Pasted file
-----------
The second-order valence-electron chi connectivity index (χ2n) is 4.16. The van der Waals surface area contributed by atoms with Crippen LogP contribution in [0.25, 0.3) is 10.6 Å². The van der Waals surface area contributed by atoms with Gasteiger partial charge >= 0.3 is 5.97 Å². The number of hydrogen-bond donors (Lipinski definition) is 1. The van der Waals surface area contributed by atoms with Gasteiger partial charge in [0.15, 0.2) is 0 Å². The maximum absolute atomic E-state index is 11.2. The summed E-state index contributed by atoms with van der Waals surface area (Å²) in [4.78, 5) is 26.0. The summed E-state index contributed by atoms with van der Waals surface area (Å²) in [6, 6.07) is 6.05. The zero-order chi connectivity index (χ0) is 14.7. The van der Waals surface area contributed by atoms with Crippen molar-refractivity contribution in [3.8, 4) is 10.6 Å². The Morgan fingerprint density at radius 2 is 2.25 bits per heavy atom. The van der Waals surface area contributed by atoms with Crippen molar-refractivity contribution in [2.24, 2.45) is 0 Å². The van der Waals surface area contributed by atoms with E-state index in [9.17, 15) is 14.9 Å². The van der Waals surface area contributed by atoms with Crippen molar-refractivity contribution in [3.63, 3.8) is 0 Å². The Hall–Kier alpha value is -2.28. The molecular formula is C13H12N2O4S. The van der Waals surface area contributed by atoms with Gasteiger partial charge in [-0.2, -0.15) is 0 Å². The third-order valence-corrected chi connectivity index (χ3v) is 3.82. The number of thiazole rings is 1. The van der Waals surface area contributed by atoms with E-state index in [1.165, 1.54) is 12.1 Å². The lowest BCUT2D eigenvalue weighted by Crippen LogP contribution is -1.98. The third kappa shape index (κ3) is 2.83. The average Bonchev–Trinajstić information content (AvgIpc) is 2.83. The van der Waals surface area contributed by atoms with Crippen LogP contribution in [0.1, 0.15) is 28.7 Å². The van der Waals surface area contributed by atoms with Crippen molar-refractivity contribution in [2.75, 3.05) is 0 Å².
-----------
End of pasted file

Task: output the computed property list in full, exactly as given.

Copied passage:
The second-order valence-electron chi connectivity index (χ2n) is 4.16. The van der Waals surface area contributed by atoms with Crippen LogP contribution in [0.25, 0.3) is 10.6 Å². The van der Waals surface area contributed by atoms with Gasteiger partial charge >= 0.3 is 5.97 Å². The number of hydrogen-bond donors (Lipinski definition) is 1. The van der Waals surface area contributed by atoms with Gasteiger partial charge in [0.15, 0.2) is 0 Å². The maximum absolute atomic E-state index is 11.2. The summed E-state index contributed by atoms with van der Waals surface area (Å²) in [4.78, 5) is 26.0. The summed E-state index contributed by atoms with van der Waals surface area (Å²) in [6, 6.07) is 6.05. The zero-order chi connectivity index (χ0) is 14.7. The van der Waals surface area contributed by atoms with Crippen molar-refractivity contribution in [3.8, 4) is 10.6 Å². The Morgan fingerprint density at radius 2 is 2.25 bits per heavy atom. The van der Waals surface area contributed by atoms with Crippen molar-refractivity contribution in [2.24, 2.45) is 0 Å². The van der Waals surface area contributed by atoms with E-state index in [9.17, 15) is 14.9 Å². The van der Waals surface area contributed by atoms with Crippen molar-refractivity contribution in [3.63, 3.8) is 0 Å². The Hall–Kier alpha value is -2.28. The molecular formula is C13H12N2O4S. The van der Waals surface area contributed by atoms with Gasteiger partial charge in [-0.2, -0.15) is 0 Å². The third-order valence-corrected chi connectivity index (χ3v) is 3.82. The number of thiazole rings is 1. The van der Waals surface area contributed by atoms with E-state index in [1.165, 1.54) is 12.1 Å². The lowest BCUT2D eigenvalue weighted by Crippen LogP contribution is -1.98. The third kappa shape index (κ3) is 2.83. The average Bonchev–Trinajstić information content (AvgIpc) is 2.83. The van der Waals surface area contributed by atoms with Crippen LogP contribution in [0.1, 0.15) is 28.7 Å². The van der Waals surface area contributed by atoms with Crippen molar-refractivity contribution in [2.75, 3.05) is 0 Å².